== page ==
I lived in the Stoney Creek (Rockfish Valley) section of Wintergreen Resort in Nellysford, VA from 2006-2016. At that time, I knew of only one other avid birder who was a Wintergreen resident. However, many home owners had bird feeders. In 2009, I published a large, table-top book, A Photographic Guide to the Birds of Wintergreen. Soon afterwards, I received many messages and questions from residents about birds that they had seen there.
In 2011, I was contacted about a leucistic Carolina Chickadee that had been coming to a bird feeder up on the mountain section of the resort. It had also been seen several times on Wintergreen Drive. I tried to locate this bird several times, and was finally successful.
April 23, 2011 report
2011 Leucistic Carolina Chickadee
I posted the images of this bird on the ABA Facebook pages, and was informed that a leucistic bird completely missing one or more pigments was called "aneumelanistic."
In 2015, another sighting of an aneumelanistic Carolina Chickadee coming to a feeder was reported up on Crawfords Knob, which was accessed from Stoney Creek. I drove up there and saw this Carolina Chickadee. Although it looked identical to the 2011 bird, and was only 3.25 miles away from the 2011 sighting, there was no way for me to determine it was the same bird or ??
March 6, 2015 report
2015 Leucistic Carolina Chickadee
Yesterday, I received an email from Jay Gamble. He had seen another aneumelanistic Carolina Chickadee up on Wintergeen Mountain, and had read my reports from 2011 and 2015. The following map shows the locations of all three sightings. Please note that the individual homeowners have requested that specific addresses not be given where these birds have been seen. Jay posted his report and photos on eBird:Jay Gamble's eBird posting
Aneumelanistic Carolina Chickadee sightings
These sightings raise some interesting questions. It has been almost 12 years from the 2011 sighting, and the resources I have found state that maximum lifetime for a wild Carolina Chickadee is 11 years. So is this the same bird? If not, is it an offspring with the same genetic characteristics? Is it even possible to pass aneumelanism from parent to offspring. Is there an entire family of these birds?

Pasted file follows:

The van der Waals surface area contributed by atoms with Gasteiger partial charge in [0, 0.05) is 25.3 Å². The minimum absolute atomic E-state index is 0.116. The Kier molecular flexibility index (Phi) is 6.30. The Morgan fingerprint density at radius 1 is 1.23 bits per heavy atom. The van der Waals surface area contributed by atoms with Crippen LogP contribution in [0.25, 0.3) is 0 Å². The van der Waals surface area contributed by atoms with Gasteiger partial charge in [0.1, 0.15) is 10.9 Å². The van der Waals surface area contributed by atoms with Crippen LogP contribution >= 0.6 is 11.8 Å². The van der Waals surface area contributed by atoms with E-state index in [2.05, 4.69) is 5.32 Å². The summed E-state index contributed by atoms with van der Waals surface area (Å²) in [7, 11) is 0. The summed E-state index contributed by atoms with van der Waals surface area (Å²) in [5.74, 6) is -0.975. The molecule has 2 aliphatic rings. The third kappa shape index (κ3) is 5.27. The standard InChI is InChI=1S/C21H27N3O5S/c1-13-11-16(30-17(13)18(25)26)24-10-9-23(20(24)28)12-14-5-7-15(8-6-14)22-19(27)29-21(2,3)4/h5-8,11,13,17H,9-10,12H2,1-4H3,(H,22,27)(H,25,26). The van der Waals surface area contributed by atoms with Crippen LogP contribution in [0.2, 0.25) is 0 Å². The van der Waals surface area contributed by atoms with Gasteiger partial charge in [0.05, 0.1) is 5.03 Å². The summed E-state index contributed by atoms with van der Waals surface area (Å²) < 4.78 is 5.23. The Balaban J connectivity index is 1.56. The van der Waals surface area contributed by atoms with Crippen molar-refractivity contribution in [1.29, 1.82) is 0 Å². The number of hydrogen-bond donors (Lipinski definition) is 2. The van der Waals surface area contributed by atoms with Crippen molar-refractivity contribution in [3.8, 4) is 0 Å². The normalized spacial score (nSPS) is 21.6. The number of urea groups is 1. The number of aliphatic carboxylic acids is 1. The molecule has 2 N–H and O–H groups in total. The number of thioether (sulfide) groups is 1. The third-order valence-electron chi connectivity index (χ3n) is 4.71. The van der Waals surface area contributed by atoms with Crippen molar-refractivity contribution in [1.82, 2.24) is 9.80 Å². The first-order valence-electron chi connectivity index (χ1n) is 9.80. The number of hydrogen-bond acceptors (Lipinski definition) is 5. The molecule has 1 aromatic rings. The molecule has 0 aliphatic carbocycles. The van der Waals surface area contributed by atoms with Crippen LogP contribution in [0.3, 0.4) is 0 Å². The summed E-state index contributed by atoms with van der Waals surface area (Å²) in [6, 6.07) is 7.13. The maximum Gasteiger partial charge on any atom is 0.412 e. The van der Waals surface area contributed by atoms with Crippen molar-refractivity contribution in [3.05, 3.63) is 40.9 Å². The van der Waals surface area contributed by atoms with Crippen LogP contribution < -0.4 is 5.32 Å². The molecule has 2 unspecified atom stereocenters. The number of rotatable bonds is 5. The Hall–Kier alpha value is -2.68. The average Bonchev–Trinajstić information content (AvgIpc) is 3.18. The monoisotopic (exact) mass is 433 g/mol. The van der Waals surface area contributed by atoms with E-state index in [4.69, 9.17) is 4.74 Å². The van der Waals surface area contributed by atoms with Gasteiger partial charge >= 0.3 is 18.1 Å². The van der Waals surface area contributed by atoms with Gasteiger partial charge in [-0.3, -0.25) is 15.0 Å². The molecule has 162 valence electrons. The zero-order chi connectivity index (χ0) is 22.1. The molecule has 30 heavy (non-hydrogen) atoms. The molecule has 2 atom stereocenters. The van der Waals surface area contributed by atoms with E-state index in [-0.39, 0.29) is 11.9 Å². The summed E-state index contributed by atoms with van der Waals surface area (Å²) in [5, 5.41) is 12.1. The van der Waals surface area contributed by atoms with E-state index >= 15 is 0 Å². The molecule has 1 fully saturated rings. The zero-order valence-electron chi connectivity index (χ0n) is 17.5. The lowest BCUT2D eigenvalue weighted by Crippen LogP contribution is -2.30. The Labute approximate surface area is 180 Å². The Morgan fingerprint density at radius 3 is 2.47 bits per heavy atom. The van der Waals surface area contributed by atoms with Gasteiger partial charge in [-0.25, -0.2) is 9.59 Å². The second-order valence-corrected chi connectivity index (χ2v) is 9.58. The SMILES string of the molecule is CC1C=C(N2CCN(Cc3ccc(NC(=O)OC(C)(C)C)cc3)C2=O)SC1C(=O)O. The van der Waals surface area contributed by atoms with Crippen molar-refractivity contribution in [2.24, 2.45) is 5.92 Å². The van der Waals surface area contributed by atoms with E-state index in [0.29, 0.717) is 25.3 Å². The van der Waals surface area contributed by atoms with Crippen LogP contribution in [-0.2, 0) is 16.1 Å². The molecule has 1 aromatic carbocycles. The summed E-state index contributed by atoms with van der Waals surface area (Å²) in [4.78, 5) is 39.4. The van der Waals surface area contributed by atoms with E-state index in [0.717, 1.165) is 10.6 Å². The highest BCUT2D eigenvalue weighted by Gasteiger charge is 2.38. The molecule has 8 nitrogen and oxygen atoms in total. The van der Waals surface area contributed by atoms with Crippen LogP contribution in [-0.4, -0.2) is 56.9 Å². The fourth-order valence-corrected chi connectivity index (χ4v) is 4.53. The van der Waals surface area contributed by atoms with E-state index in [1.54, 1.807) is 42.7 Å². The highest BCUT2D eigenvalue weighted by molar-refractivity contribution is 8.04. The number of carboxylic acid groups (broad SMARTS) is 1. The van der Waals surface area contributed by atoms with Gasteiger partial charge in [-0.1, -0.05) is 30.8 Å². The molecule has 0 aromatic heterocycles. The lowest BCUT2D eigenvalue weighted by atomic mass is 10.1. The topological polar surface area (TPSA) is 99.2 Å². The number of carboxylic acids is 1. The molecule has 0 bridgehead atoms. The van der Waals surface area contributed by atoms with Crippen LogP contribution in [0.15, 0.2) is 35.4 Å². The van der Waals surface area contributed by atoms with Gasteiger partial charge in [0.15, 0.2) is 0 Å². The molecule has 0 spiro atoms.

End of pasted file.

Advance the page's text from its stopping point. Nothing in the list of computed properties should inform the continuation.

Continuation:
I asked Steve Rottenborn for his opinion, and here is his response:
These chickadees sure are interesting. I don't think these represent a different species or subspecies - of course, one never knows what "incipient species" might be produced at any given time by genetic mutations, but it would require the maintenance of individuals with those characteristics over hundreds or thousands of generations for us to start thinking about whether these features warrant species/subspecies-level recognition. More likely, this is a rare genetic condition that has, against the odds, persisted over several generations. Given that such birds are likely selected against, as they'd be easily visible to predators for most of the year in the environs of Wintergreen, I wouldn't expect these individuals to persist and spread their genes for too many generations, but it would be interesting to see how long such birds are around. They sure are striking to look at in those photos!